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Developmental Psyc Chapter 8 Notes

by: Kaija Perkins

Developmental Psyc Chapter 8 Notes psyc2040

Marketplace > The University of Cincinnati > Psychology > psyc2040 > Developmental Psyc Chapter 8 Notes
Kaija Perkins

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These notes cover Chapter 8 lecture notes for developmental psyc.
Developmental Psychology
Class Notes
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This 3 page Class Notes was uploaded by Kaija Perkins on Tuesday October 11, 2016. The Class Notes belongs to psyc2040 at The University of Cincinnati taught by Wissman in Fall 2016. Since its upload, it has received 13 views. For similar materials see Developmental Psychology in Psychology at The University of Cincinnati.

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Date Created: 10/11/16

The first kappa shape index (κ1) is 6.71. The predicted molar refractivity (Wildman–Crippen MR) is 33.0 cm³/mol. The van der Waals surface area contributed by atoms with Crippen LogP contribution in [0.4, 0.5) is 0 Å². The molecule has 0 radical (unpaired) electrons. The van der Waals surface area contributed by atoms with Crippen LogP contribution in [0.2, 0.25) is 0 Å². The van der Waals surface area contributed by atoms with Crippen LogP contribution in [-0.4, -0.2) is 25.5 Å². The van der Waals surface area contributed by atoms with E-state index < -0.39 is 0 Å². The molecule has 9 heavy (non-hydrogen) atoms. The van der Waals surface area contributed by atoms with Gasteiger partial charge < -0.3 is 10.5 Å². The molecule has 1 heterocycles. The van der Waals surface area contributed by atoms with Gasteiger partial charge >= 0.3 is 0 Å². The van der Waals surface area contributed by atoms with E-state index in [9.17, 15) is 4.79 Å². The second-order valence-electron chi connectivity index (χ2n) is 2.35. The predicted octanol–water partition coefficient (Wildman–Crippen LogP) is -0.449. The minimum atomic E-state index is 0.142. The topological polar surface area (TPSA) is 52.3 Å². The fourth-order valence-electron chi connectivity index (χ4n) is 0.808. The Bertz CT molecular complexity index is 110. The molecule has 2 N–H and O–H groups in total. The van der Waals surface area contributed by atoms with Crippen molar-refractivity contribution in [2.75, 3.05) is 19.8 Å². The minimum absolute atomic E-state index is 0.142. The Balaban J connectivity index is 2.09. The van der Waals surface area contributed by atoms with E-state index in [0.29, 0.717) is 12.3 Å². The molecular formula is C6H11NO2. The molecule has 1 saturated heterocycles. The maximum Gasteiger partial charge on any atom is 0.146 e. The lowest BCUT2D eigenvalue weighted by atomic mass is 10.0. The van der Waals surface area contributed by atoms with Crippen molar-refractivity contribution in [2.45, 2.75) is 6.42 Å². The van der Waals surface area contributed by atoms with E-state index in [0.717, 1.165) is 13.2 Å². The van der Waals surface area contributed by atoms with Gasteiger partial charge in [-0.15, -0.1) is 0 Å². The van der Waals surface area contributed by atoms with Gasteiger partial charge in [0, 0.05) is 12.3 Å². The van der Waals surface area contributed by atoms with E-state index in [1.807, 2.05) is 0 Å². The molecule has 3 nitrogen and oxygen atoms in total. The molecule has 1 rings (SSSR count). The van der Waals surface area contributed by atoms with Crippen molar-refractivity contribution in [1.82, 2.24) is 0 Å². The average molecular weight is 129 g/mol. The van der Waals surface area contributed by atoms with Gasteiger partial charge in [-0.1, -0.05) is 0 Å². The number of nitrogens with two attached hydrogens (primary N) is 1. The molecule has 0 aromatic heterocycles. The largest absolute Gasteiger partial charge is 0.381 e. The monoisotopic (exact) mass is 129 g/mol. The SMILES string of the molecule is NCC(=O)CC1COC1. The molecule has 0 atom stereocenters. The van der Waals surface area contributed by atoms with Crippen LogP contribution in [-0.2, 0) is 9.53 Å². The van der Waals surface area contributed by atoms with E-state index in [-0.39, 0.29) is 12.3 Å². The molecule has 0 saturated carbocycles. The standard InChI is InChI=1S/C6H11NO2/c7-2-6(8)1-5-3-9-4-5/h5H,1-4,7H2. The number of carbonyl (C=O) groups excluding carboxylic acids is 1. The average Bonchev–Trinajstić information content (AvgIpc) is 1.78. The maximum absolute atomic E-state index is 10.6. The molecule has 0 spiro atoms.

Chapter 8 – Emotional and Social Development Erikson’s Theory  Initiative vs. Guilt Initiative = new sense of purposefulness, eagerness to explore Guilt = overly strict superego, related to parental styles Self-Understanding = emerging language (discussion), supports development of self-concept Self-concept = observable characteristics, typical emotions, does not reference personality traits Self-esteem = self judgement and associated feelings  Emotional behavior, future behavior, etc. Gains in emotional competency = improvements in emotional understanding and emotional self-regulation *preschoolers can correctly judge emotions Emotional self-regulation = age 3-4 are aware of strategies to adjust emotions Self-conscious emotions depend on adult feedback Empathy vs. Sympathy Peer sociability in Play Early Childhood Friendships = Someone who “likes you”, friendships change frequently, provide social support and favorable school adjustment Collectivist cultures = stress group harmony, group cooperation  Cultures vary in beliefs about the importance of play Parental Influence:  Direct = arranging peer activities, guidance on how to act  Indirect = attachment Punishment (frequent harsh punishment can have negative effects) Alternatives to harsh punishments = time-out, withdraw privileges, and positive discipline Ways to increase effectiveness = consistency, warm relationship, explanations Proactive (instrumental) = help child get something, self-initiated Reactive (hostile) = hurt someone, defensive response (ex. Physical, verbal, relational) Media violence can increase hostile thoughts, emotions, and behavior *Gender Stereotypes* by age 3-4 they know for sure  Associations with roles, toys, clothing, behavior, etc. Genetics: (evolutionary perspective)  Males were largely oriented toward competing for mates (dominance)  Females were largely oriented toward rearing children (intimacy)  Environmental- family, teachers, peers and how they interact differently with boys/girls based on gender Social Learning theory  preschoolers acquire gender-typed responses through modeling and reinforcement Cognitive-Development theory  self-perceptions come from behavior, permanence of sex helps to shape gender-role development Parents have the ability to limit Gender stereotyping (limiting traditional roles with non-traditional alternatives) Child Rearing Styles:  Authoritative = the most successful approach, high acceptance and involvement, self-control techniques and high self-esteem  Authoritarian = low acceptance and involvement with high parental control. Parents are cold and rejecting  Permissive = Warm/accepting but uninvolved. Children are independent  Uninvolved = low acceptance and low involvement with low control and general indifference Parenting styles vary based on culture Origins of Maltreatment:  Parents = psychological disturbance, alcohol and drug abuse, history of abuse  Child = premature or very sickly baby or is overly active  Family = low income, homelessness, marital instability  Community = social isolation few child care centers, preschool programs or recreation facilities  Culture = approval of physical force Consequences of Child Maltreatment:  Emotional = poor emotional self-regulation, impaired empathy/sympathy and can lead depression  Adjustment = Over time these individuals show serious adjustment problems that lead to substance abuse and violent crime  Learning = impaired working memory and executive functions


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